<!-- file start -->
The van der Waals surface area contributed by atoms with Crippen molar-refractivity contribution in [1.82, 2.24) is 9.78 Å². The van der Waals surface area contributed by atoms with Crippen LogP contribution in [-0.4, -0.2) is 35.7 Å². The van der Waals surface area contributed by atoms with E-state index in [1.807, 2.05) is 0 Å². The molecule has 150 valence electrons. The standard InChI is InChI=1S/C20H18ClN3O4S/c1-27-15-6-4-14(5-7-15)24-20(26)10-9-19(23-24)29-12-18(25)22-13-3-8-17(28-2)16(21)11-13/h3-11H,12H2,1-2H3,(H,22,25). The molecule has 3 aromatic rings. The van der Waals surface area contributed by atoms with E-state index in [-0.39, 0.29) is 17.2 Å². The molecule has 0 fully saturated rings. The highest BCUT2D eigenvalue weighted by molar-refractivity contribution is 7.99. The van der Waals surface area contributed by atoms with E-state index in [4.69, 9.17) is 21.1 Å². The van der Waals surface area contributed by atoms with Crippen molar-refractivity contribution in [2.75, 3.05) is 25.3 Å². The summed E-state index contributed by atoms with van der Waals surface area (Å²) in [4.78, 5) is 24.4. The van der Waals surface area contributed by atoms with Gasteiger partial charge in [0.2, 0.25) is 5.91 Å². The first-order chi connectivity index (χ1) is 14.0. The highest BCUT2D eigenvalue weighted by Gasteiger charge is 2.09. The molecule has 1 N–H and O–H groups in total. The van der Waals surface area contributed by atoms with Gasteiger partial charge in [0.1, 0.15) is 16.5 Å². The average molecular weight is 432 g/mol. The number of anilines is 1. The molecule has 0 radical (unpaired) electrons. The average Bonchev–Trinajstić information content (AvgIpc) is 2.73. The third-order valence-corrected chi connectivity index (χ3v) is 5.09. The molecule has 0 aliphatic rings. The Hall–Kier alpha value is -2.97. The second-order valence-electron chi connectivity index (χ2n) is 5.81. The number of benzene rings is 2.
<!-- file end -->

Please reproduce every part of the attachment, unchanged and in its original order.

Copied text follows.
The van der Waals surface area contributed by atoms with Crippen molar-refractivity contribution in [1.82, 2.24) is 9.78 Å². The van der Waals surface area contributed by atoms with Crippen LogP contribution in [-0.4, -0.2) is 35.7 Å². The van der Waals surface area contributed by atoms with E-state index in [1.807, 2.05) is 0 Å². The molecule has 150 valence electrons. The standard InChI is InChI=1S/C20H18ClN3O4S/c1-27-15-6-4-14(5-7-15)24-20(26)10-9-19(23-24)29-12-18(25)22-13-3-8-17(28-2)16(21)11-13/h3-11H,12H2,1-2H3,(H,22,25). The molecule has 3 aromatic rings. The van der Waals surface area contributed by atoms with E-state index in [-0.39, 0.29) is 17.2 Å². The molecule has 0 fully saturated rings. The highest BCUT2D eigenvalue weighted by molar-refractivity contribution is 7.99. The van der Waals surface area contributed by atoms with E-state index in [4.69, 9.17) is 21.1 Å². The van der Waals surface area contributed by atoms with Crippen molar-refractivity contribution in [2.75, 3.05) is 25.3 Å². The summed E-state index contributed by atoms with van der Waals surface area (Å²) in [4.78, 5) is 24.4. The van der Waals surface area contributed by atoms with Gasteiger partial charge in [0.2, 0.25) is 5.91 Å². The first-order chi connectivity index (χ1) is 14.0. The highest BCUT2D eigenvalue weighted by Gasteiger charge is 2.09. The molecule has 1 N–H and O–H groups in total. The van der Waals surface area contributed by atoms with Gasteiger partial charge in [0.1, 0.15) is 16.5 Å². The average molecular weight is 432 g/mol. The number of anilines is 1. The molecule has 0 radical (unpaired) electrons. The average Bonchev–Trinajstić information content (AvgIpc) is 2.73. The third-order valence-corrected chi connectivity index (χ3v) is 5.09. The molecule has 0 aliphatic rings. The Hall–Kier alpha value is -2.97. The second-order valence-electron chi connectivity index (χ2n) is 5.81. The number of benzene rings is 2.